Galea aponeurotica

Lymphatic collector vessels

Ampulla structures

Initial lymphatic capillary plexus in dermis

Ampulla structures

First-tier lymph node

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FIG. 5-4  Basic lymphatic pathway in the scalp. The initial capillary lymphatic network originates from both the dermis and galeal layers to join a precollecting vessel that runs either directly or indirectly a short distance in both layers before forming a collecting vessel in the subcutaneous layer. Along its course, the collecting vessel divides and converges and may form different-shaped lymphatic ampullae before finally reaching the lymph node.

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A

FIG. 5-5  A, The lymph capillary network in the dermis of the scalp filled with a lead oxide mixture. B, The lymph capillary network of the skin is shown with an indirect precollecting lymph vessel that crosses the subcutaneous tissue and runs toward the galea, where it converges with the other precollectors that drain into the lymph-collecting vessel shown. C, The lymphatics are viewed from the galeal layer.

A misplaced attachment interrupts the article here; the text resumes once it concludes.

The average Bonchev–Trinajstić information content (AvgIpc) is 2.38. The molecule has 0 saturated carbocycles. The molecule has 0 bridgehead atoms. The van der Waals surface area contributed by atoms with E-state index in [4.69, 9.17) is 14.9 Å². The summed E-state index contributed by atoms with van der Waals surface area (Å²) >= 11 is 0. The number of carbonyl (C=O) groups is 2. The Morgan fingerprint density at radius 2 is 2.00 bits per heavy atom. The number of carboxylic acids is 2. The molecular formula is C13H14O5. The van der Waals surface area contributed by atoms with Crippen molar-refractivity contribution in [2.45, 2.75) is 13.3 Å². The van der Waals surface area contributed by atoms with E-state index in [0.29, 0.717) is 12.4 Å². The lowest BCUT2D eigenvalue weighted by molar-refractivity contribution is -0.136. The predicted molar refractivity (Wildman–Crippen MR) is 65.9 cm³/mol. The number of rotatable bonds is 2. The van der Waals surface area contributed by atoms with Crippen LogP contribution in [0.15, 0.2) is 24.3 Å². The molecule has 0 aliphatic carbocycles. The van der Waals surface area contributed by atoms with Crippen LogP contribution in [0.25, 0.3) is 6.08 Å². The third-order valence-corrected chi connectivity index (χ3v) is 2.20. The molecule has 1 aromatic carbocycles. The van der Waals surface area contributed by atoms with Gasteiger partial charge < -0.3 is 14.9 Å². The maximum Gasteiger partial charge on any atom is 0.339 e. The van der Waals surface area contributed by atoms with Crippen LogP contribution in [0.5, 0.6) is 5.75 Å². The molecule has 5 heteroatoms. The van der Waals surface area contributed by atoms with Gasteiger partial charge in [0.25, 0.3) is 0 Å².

C

B

Indirect precollecting lymph vessel

Collecting lymph vessel

Skin Direct precollecting lymph vessel

Subcutaneous tissue Galeal layer (aponeurosis)

Precollecting lymph vessels

Precollecting vessel arises from the dermis piercing the subcutaneous tissue to the galeal layer

Frontal Group  Here, an average of 4 branches (range 3 to 6) of frontal collecting lymph vessels were found. These vessels course radially toward their first-tier lymph nodes in the deep aspect of the subcutaneous tissue between the superior verge of the eyebrow and the coronal suture. They drained to one or multiple lymph nodes in the preauricular, retroauricular, and deep parotid groups. Occasionally one vessel, arising from the midfrontal region, traveled anteriorly and passed over the forehead, inner canthus, and root of the nose before draining to either the nasolabial or buccinator lymph nodes. Parietal Group  Here an average of 6 branches (but with a wide range of 4 to 12) of parietal collecting lymph vessels were found in each specimen. These vessels traveled radially in the deep aspect of the subcutaneous tissue between the coronal suture and the lambdoid suture. They did not only drain to the retroauricular but also the preauricular lymph nodes, sometimes even the occipital and jugular lymph nodes. Occipital Group  Here an average of 6 (range 4 to 9) occipital collecting lymphatic vessels were found. Vessels traveled radially in the subcutaneous tissue between the lambdoid suture and the posterior hairline. They drained into the superficial, deep occipital, or jugular lymph nodes.